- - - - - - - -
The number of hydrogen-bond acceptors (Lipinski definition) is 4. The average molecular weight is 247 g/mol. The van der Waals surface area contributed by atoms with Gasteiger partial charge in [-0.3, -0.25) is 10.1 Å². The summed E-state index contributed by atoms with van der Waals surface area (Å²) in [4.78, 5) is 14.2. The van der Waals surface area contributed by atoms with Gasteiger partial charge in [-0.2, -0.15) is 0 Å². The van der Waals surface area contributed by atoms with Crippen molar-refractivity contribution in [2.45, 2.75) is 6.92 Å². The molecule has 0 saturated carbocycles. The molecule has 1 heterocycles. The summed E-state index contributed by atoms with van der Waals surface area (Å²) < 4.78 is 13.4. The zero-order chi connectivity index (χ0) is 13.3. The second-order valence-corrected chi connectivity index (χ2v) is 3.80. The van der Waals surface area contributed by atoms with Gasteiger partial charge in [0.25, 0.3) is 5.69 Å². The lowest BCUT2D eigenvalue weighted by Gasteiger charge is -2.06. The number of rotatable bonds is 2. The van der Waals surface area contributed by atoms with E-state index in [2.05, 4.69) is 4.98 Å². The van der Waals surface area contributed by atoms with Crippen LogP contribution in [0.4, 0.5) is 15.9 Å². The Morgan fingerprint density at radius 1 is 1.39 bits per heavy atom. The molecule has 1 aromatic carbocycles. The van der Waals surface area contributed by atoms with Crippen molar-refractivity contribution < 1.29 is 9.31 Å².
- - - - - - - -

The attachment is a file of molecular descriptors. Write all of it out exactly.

The number of hydrogen-bond acceptors (Lipinski definition) is 4. The average molecular weight is 247 g/mol. The van der Waals surface area contributed by atoms with Gasteiger partial charge in [-0.3, -0.25) is 10.1 Å². The summed E-state index contributed by atoms with van der Waals surface area (Å²) in [4.78, 5) is 14.2. The van der Waals surface area contributed by atoms with Gasteiger partial charge in [-0.2, -0.15) is 0 Å². The van der Waals surface area contributed by atoms with Crippen molar-refractivity contribution in [2.45, 2.75) is 6.92 Å². The molecule has 0 saturated carbocycles. The molecule has 1 heterocycles. The summed E-state index contributed by atoms with van der Waals surface area (Å²) < 4.78 is 13.4. The zero-order chi connectivity index (χ0) is 13.3. The second-order valence-corrected chi connectivity index (χ2v) is 3.80. The van der Waals surface area contributed by atoms with Gasteiger partial charge in [0.25, 0.3) is 5.69 Å². The lowest BCUT2D eigenvalue weighted by Gasteiger charge is -2.06. The number of rotatable bonds is 2. The van der Waals surface area contributed by atoms with E-state index in [2.05, 4.69) is 4.98 Å². The van der Waals surface area contributed by atoms with Crippen LogP contribution in [0.4, 0.5) is 15.9 Å². The Morgan fingerprint density at radius 1 is 1.39 bits per heavy atom. The molecule has 1 aromatic carbocycles. The van der Waals surface area contributed by atoms with Crippen molar-refractivity contribution < 1.29 is 9.31 Å².